These well-known falls, which are located in both Argentina and Brazil, are constantly filled with drama and beauty. They are situated in Iguaz National Park, a subtropical rainforest that provides a variety of waterfall viewing locations. Either take a boat tour to observe them up close as you navigate the Lower Iguaz River or take a stroll around the park, but be prepared to get wet!

15. Jeju Island, Korea

Jeju Island, a volcanic island off the coast of the Korean Peninsula, has been designated a UNESCO World Heritage Site in recognition of its exceptional natural resources, which include the world’s best lava tube system. The island is home to Mount Hallasan, the tallest peak in Korea, which contains waterfalls, woods, and a crater filled with a lake in addition to the amazing Manjanggul Lava Tube Cave, which has a variety of colorful carbonate ceilings, floors, and lava walls.

You may spend a little more time on the island and visit Mount Halla National Park, where you can trek along a very gorgeous 9-mile shaded forest route, or you can take a guided day trip from Seoul to learn everything there is to know about the amazing geology of the island.

16. Victoria Falls, Zambia-Zimbabwe

The world’s greatest curtain of falling water creates a thundering sound and a cloud of vapor that can be seen from kilometers away, earning Victoria Falls the nickname “Mosi oa Tunya” or “the smoke that thunders” among the natives. The falls are almost 300 feet tall and about one and a quarter miles broad, dropping into a little canyon below. On the Zambezi River, between Zambia and Zimbabwe, are Victoria Falls, which is accessible from both sides of the border.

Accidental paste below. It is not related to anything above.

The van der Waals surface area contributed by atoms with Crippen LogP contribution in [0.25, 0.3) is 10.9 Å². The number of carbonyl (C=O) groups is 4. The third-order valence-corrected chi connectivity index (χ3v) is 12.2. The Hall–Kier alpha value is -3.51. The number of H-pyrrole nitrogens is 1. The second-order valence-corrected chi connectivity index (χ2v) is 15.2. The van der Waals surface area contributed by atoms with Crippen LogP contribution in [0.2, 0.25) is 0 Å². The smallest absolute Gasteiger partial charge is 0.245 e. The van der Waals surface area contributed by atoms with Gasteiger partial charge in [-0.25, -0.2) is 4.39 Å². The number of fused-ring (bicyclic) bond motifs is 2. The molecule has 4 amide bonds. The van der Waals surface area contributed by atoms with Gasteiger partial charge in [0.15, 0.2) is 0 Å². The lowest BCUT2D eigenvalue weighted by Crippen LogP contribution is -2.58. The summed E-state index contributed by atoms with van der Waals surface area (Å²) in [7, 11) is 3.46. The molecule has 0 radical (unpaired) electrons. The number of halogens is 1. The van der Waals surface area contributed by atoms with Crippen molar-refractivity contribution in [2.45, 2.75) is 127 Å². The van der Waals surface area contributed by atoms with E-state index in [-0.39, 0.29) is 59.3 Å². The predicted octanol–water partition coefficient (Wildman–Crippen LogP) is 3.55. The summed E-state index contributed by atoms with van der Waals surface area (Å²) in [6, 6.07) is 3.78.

Visitors may try their hand at a variety of activities in the region around Victoria Falls, which is known as the Adventure Capital of Southern Africa. These activities range from bungee jumping and whitewater rafting to canopy experiences, canyoning, rappelling, and much more.

17. Waitaki Whitestone Park, New Zealand

Picking only one New Zealand natural marvel is difficult, but Waitaki Whitestone Park comes in first. This park could be the most beautiful outdoor wonderland you’ve ever played in with its magnificent rolling green hills, beautiful bike pathways, and an abundance of wildlife. Look out for interesting rock formations as you stroll, ride a bike, or drive around the park.

UNESCO will be evaluating this New Zealand treasure this year, so it won’t be flying under the radar for much longer.

18. Mount Everest, Nepal

Mount Everest, the tallest mountain on Earth, towers over the Nepal-China border. This enormous Himalayan peak can be climbed, but few have attempted it and even fewer have succeeded.

In 1953, the first summit attempt was made, and by 2013, 4,042 successful climbers had accomplished the feat. Visit Everest Base Camp, the starting place for climbers, and take in the magnificent view of the mountain. The highest monastery in the world, Rongbuk Buddhist Monastery, is accessible via trek or eco-bus from Base Camp.

19. Mount Kilimanjaro, Tanzania

The largest peak on the African continent, towering Mount Kilimanjaro towers majestically above the surrounding Tanzanian countryside. The mountain is made up of three dormant volcanic summits, with Kibo peak rising to an astonishing height of more than 19,000 feet above sea level.